by Margot Starbuck
Trade Paperback: 272 pages
Publisher: Baker Books
Released: March 1, 2013
Source: Review copy from the publisher.
Book Description, Modified from Back Cover:
Scouring the Gospels for the Jesus who felt as uncomfortable as she did around disreputable sinners, Margot Starbuck was surprised to find no record of him there. Instead she found the kind of grace that would actually be received by those in bars, in strip clubs, and at drag queen bingo. Starbuck explains how there are no "Special Sinners" who are more deserving of contempt than others and challenges us to a radical acceptance of the ones God loves and receives.
When I read the book description and the first chapter, I thought this book would look deeper into how Jesus interacted with those that the religious looked on as especially sinful and explore how different people are following Jesus' example. I was expecting the focus to mainly be on examples of people "doing things right," but instead it was primarily on criticizing people who are "doing things wrong."
While I'd agree that the people in her examples weren't approaching people in a very loving way, I also didn't feel comfortable with the language she used. It invited the reader to mock the people she criticized and categorize them as an "other" that aren't worthy of being understood or loved--the exact thing she'd been saying we shouldn't do to people. Near the end of the book, she talked about loving those we don't agree with yet she didn't seem to realize that she wasn't acting very loving toward certain people in the proceeding chapters. By the end of the book, I was left feeling deeply troubled by the difference between how she believes we should behave and how she was actually behaving. Will readers do as she says or what she's demonstrating by example?
The first few chapters were actually pretty good and did include looking at the gospels to see how Jesus interacted with sinners. Each chapter was on a different topic rather than building directly on each other. Most of each chapter was a modern story that illustrated her main point for that chapter. About a third of the way in, the tone of the book shifted: her arguments started to be based more on her opinions than on what Jesus did or said, and her tone toward Christians that she didn't agree with got harsher.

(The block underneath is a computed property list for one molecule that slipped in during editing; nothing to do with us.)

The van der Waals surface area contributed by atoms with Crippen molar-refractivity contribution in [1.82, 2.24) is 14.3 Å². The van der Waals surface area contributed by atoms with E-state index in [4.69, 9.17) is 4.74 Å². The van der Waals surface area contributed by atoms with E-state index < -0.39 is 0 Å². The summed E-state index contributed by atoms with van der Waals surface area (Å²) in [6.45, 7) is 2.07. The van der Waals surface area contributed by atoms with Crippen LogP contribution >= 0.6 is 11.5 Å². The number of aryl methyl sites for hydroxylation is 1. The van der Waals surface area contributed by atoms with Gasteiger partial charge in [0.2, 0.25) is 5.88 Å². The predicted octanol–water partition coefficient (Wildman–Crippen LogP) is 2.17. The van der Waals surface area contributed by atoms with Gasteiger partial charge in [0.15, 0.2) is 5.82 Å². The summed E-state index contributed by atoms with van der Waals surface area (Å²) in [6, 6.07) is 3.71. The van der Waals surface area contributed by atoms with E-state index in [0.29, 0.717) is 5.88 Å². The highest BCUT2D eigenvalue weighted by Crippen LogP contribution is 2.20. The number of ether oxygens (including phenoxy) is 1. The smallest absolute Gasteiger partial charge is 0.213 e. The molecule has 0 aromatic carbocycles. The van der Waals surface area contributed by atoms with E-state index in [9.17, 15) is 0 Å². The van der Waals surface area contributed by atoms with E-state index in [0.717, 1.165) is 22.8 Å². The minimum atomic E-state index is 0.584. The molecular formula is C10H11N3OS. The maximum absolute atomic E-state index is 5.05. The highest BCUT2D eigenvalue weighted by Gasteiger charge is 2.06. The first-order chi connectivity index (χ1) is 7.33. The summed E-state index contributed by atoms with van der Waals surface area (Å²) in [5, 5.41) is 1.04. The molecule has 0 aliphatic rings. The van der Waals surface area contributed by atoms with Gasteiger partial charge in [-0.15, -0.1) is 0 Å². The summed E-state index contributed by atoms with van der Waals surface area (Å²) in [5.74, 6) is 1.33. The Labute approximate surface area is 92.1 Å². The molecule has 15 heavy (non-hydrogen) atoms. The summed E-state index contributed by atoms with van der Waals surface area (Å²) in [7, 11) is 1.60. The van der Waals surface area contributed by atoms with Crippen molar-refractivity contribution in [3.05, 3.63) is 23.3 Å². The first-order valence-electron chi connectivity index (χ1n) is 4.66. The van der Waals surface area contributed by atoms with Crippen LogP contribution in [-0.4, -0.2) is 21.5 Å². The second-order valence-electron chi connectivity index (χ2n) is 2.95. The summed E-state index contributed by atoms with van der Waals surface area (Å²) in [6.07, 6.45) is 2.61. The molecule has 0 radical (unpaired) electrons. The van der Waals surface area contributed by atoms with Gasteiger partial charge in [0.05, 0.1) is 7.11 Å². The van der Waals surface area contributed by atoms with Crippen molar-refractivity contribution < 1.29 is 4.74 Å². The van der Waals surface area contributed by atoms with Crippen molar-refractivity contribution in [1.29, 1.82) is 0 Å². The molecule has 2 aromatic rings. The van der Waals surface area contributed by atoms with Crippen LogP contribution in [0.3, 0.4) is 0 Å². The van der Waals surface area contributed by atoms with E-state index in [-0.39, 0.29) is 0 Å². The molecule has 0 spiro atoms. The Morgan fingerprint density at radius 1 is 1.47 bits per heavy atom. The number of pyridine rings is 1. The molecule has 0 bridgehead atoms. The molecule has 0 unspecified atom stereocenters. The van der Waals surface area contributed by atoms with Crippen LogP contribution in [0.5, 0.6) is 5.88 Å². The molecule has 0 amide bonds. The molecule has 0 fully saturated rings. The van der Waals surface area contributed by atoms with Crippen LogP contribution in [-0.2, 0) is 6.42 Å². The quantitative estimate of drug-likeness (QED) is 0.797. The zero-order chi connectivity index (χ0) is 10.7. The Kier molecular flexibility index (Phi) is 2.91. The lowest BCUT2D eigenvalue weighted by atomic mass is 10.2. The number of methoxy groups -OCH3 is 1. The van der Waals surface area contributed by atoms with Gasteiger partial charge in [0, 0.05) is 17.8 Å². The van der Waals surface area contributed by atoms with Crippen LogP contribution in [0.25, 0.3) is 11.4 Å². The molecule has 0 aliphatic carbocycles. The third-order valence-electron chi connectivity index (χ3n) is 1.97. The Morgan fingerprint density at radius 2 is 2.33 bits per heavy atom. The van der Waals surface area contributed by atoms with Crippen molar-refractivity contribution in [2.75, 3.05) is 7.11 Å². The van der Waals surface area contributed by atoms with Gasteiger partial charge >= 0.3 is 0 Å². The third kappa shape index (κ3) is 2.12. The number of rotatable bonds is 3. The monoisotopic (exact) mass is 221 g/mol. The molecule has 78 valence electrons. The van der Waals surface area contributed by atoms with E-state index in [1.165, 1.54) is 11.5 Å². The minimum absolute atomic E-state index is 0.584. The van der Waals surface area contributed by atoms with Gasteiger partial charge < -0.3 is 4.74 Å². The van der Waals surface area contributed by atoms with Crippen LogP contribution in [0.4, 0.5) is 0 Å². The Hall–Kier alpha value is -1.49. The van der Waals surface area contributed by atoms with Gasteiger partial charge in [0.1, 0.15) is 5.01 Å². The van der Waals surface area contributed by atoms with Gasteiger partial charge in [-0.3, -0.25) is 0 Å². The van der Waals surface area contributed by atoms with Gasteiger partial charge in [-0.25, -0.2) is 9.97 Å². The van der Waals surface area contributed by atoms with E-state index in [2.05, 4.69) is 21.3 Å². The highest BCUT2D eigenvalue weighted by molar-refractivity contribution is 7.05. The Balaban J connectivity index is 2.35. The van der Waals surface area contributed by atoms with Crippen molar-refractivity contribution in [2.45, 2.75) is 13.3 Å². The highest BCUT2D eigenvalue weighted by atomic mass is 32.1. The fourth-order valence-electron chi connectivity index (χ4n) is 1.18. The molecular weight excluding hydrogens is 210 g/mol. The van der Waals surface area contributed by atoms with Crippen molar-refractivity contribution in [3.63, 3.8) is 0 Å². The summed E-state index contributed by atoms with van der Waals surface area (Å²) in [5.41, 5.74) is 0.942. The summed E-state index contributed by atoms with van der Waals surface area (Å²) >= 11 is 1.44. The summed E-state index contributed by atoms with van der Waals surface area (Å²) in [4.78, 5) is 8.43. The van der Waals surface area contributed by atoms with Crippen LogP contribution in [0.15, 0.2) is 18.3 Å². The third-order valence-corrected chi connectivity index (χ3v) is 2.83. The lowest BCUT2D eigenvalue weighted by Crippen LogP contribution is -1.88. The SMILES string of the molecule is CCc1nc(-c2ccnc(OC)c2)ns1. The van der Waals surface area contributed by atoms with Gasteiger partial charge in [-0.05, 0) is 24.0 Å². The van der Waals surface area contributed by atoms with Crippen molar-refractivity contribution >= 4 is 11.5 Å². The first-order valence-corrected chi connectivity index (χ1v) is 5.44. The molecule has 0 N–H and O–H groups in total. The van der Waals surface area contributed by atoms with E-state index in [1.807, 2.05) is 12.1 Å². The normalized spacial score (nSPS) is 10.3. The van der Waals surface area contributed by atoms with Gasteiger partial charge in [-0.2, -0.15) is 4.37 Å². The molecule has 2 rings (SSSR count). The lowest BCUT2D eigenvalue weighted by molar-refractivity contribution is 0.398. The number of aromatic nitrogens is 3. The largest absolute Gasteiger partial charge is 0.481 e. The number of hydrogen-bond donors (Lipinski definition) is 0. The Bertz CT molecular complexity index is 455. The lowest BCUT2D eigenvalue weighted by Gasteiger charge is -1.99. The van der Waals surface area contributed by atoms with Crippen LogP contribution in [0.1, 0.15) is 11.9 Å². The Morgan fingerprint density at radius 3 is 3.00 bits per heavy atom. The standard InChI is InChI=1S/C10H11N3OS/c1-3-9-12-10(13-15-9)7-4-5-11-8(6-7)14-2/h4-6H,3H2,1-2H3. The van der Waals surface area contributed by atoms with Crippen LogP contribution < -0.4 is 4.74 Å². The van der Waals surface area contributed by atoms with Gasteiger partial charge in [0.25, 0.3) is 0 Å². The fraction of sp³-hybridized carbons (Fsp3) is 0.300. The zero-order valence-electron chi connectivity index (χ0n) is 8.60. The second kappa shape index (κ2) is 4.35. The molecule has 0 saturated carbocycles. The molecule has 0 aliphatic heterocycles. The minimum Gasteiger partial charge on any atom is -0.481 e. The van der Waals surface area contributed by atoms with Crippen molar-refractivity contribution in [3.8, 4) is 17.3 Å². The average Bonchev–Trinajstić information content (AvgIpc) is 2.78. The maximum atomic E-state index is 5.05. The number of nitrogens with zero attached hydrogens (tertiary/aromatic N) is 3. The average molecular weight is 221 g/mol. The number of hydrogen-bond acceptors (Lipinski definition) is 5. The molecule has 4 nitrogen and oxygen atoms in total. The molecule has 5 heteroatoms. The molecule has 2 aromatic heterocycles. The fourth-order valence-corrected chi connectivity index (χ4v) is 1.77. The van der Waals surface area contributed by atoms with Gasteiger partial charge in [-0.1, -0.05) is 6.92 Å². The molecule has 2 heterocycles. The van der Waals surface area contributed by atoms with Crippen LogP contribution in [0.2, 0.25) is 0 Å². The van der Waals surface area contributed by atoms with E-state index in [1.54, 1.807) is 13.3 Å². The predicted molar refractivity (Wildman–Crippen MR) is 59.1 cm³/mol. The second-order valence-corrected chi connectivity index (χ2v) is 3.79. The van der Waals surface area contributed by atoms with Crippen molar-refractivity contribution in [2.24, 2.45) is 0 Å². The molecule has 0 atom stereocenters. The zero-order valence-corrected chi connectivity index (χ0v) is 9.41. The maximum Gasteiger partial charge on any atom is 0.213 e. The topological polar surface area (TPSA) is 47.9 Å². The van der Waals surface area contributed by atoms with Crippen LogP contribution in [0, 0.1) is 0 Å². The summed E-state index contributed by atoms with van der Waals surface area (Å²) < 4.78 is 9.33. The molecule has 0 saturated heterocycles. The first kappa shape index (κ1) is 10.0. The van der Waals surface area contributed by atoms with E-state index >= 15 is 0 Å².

Thinking over how she decided Jesus would act today, I don't think Jesus really would go to a Gay Pride parade or into a strip bar or into a porn convention. To use passages she looked at: we don't see Jesus sitting down with the tax collector as he collected more money for taxes than he had to (for his own gain) to show His love. We don't see Jesus telling the Jews to not hate what the tax collector was doing or supporting laws to force people to act like they support the tax collector's behavior.
Even if Jesus would go into strip bars and porn conventions, I doubt that this is a good idea for the rest of us if for no other reason than we're more prone to give into temptation...even if we think we won't be. I was disappointed that she didn't talk more about the many ways to show God's love that don't involve putting yourself in a position of temptation.
I visit prisoners, mentor at-risk kids, and generally try to reach out to the forgotten. Showing a genuine love and concern for a person often creates a trust that opens the way to talk about Jesus and how He can make our lives whole and abundant--things that everyone wants. I appreciate that the author was trying to steer people toward showing genuine love as an effective way to reach "Sinners."
If you've read this book, what do you think about it? I'd be honored if you wrote your own opinion of the book in the comments.
Excerpt: Read an excerpt using Google Preview.